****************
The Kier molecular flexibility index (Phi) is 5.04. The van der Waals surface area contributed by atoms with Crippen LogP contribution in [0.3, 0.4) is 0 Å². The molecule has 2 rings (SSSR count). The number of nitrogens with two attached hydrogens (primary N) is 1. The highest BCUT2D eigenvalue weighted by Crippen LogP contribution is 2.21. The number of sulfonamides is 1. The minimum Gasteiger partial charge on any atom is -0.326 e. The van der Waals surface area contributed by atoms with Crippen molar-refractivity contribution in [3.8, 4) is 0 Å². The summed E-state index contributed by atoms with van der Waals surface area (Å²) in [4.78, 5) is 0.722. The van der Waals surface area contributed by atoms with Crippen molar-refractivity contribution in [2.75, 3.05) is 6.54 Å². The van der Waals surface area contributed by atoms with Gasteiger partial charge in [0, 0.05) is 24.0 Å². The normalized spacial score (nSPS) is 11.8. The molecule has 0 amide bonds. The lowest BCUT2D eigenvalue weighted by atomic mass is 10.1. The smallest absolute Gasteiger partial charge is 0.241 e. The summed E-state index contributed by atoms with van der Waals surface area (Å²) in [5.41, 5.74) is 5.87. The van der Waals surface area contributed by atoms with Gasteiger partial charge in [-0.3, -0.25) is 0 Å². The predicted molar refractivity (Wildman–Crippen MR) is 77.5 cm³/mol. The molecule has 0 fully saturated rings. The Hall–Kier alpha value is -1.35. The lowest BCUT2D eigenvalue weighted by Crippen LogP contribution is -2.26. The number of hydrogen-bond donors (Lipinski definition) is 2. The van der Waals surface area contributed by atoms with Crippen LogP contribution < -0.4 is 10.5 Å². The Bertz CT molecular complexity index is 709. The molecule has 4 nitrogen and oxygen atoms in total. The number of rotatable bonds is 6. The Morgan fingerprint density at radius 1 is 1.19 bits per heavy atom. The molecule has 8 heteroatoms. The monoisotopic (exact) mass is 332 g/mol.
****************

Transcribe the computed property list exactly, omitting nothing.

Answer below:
The Kier molecular flexibility index (Phi) is 5.04. The van der Waals surface area contributed by atoms with Crippen LogP contribution in [0.3, 0.4) is 0 Å². The molecule has 2 rings (SSSR count). The number of nitrogens with two attached hydrogens (primary N) is 1. The highest BCUT2D eigenvalue weighted by Crippen LogP contribution is 2.21. The number of sulfonamides is 1. The minimum Gasteiger partial charge on any atom is -0.326 e. The van der Waals surface area contributed by atoms with Crippen molar-refractivity contribution in [3.8, 4) is 0 Å². The summed E-state index contributed by atoms with van der Waals surface area (Å²) in [4.78, 5) is 0.722. The van der Waals surface area contributed by atoms with Crippen molar-refractivity contribution in [2.75, 3.05) is 6.54 Å². The van der Waals surface area contributed by atoms with Gasteiger partial charge in [0, 0.05) is 24.0 Å². The normalized spacial score (nSPS) is 11.8. The molecule has 0 amide bonds. The lowest BCUT2D eigenvalue weighted by atomic mass is 10.1. The smallest absolute Gasteiger partial charge is 0.241 e. The summed E-state index contributed by atoms with van der Waals surface area (Å²) in [5.41, 5.74) is 5.87. The van der Waals surface area contributed by atoms with Gasteiger partial charge in [-0.3, -0.25) is 0 Å². The predicted molar refractivity (Wildman–Crippen MR) is 77.5 cm³/mol. The molecule has 0 fully saturated rings. The Hall–Kier alpha value is -1.35. The lowest BCUT2D eigenvalue weighted by Crippen LogP contribution is -2.26. The number of hydrogen-bond donors (Lipinski definition) is 2. The van der Waals surface area contributed by atoms with Crippen LogP contribution < -0.4 is 10.5 Å². The Bertz CT molecular complexity index is 709. The molecule has 4 nitrogen and oxygen atoms in total. The number of rotatable bonds is 6. The Morgan fingerprint density at radius 1 is 1.19 bits per heavy atom. The molecule has 8 heteroatoms. The monoisotopic (exact) mass is 332 g/mol.